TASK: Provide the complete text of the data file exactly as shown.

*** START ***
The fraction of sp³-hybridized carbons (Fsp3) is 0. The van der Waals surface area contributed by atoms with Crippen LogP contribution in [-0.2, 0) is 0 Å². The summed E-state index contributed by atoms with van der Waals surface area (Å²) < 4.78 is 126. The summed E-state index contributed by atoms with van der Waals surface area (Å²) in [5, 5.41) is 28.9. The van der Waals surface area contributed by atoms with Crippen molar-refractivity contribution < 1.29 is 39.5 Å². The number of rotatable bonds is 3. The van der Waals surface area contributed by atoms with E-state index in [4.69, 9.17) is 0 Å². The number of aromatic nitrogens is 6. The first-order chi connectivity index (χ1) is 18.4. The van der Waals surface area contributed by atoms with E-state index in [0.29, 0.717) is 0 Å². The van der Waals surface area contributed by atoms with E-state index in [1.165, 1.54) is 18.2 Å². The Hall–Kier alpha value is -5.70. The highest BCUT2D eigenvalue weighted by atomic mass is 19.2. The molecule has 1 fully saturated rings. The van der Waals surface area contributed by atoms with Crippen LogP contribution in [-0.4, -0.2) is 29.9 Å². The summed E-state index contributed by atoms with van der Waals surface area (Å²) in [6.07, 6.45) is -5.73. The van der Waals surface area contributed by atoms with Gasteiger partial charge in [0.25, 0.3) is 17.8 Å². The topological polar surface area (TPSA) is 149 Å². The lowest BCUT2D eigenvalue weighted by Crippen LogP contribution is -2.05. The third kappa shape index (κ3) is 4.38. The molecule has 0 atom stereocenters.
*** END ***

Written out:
The fraction of sp³-hybridized carbons (Fsp3) is 0. The van der Waals surface area contributed by atoms with Crippen LogP contribution in [-0.2, 0) is 0 Å². The summed E-state index contributed by atoms with van der Waals surface area (Å²) < 4.78 is 126. The summed E-state index contributed by atoms with van der Waals surface area (Å²) in [5, 5.41) is 28.9. The van der Waals surface area contributed by atoms with Crippen molar-refractivity contribution < 1.29 is 39.5 Å². The number of rotatable bonds is 3. The van der Waals surface area contributed by atoms with E-state index in [4.69, 9.17) is 0 Å². The number of aromatic nitrogens is 6. The first-order chi connectivity index (χ1) is 18.4. The van der Waals surface area contributed by atoms with E-state index in [0.29, 0.717) is 0 Å². The van der Waals surface area contributed by atoms with E-state index in [1.165, 1.54) is 18.2 Å². The Hall–Kier alpha value is -5.70. The highest BCUT2D eigenvalue weighted by atomic mass is 19.2. The molecule has 1 fully saturated rings. The van der Waals surface area contributed by atoms with Crippen LogP contribution in [-0.4, -0.2) is 29.9 Å². The summed E-state index contributed by atoms with van der Waals surface area (Å²) in [6.07, 6.45) is -5.73. The van der Waals surface area contributed by atoms with Gasteiger partial charge in [0.25, 0.3) is 17.8 Å². The topological polar surface area (TPSA) is 149 Å². The lowest BCUT2D eigenvalue weighted by Crippen LogP contribution is -2.05. The third kappa shape index (κ3) is 4.38. The molecule has 0 atom stereocenters.